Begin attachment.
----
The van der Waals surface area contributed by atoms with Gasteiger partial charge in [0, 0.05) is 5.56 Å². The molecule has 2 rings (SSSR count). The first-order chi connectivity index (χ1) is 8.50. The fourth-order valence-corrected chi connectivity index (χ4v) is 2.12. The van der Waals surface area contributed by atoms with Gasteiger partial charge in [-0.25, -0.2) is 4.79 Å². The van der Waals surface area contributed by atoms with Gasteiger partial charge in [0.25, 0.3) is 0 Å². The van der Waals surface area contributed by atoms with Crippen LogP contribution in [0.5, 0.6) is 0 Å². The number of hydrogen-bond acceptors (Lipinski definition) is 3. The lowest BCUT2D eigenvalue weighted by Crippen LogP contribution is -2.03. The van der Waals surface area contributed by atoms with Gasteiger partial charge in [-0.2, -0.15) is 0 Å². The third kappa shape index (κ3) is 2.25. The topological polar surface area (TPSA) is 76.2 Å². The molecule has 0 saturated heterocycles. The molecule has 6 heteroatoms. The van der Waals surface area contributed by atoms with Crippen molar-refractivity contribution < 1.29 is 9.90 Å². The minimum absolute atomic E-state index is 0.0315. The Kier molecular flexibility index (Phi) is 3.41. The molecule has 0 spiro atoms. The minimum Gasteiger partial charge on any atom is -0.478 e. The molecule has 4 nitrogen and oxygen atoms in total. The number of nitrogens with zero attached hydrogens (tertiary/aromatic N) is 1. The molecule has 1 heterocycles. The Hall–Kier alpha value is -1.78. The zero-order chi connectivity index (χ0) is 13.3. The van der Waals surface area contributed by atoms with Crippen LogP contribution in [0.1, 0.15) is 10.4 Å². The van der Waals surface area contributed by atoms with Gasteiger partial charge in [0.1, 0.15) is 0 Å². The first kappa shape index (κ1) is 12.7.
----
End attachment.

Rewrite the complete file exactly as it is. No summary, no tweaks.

The van der Waals surface area contributed by atoms with Gasteiger partial charge in [0, 0.05) is 5.56 Å². The molecule has 2 rings (SSSR count). The first-order chi connectivity index (χ1) is 8.50. The fourth-order valence-corrected chi connectivity index (χ4v) is 2.12. The van der Waals surface area contributed by atoms with Gasteiger partial charge in [-0.25, -0.2) is 4.79 Å². The van der Waals surface area contributed by atoms with Gasteiger partial charge in [0.25, 0.3) is 0 Å². The van der Waals surface area contributed by atoms with Crippen LogP contribution in [0.5, 0.6) is 0 Å². The number of hydrogen-bond acceptors (Lipinski definition) is 3. The lowest BCUT2D eigenvalue weighted by Crippen LogP contribution is -2.03. The van der Waals surface area contributed by atoms with Gasteiger partial charge in [-0.2, -0.15) is 0 Å². The third kappa shape index (κ3) is 2.25. The topological polar surface area (TPSA) is 76.2 Å². The molecule has 0 saturated heterocycles. The molecule has 6 heteroatoms. The van der Waals surface area contributed by atoms with Crippen molar-refractivity contribution < 1.29 is 9.90 Å². The minimum absolute atomic E-state index is 0.0315. The Kier molecular flexibility index (Phi) is 3.41. The molecule has 0 spiro atoms. The minimum Gasteiger partial charge on any atom is -0.478 e. The molecule has 4 nitrogen and oxygen atoms in total. The number of nitrogens with zero attached hydrogens (tertiary/aromatic N) is 1. The molecule has 1 heterocycles. The Hall–Kier alpha value is -1.78. The zero-order chi connectivity index (χ0) is 13.3. The van der Waals surface area contributed by atoms with Crippen LogP contribution in [0.1, 0.15) is 10.4 Å². The van der Waals surface area contributed by atoms with Gasteiger partial charge in [0.1, 0.15) is 0 Å². The first kappa shape index (κ1) is 12.7.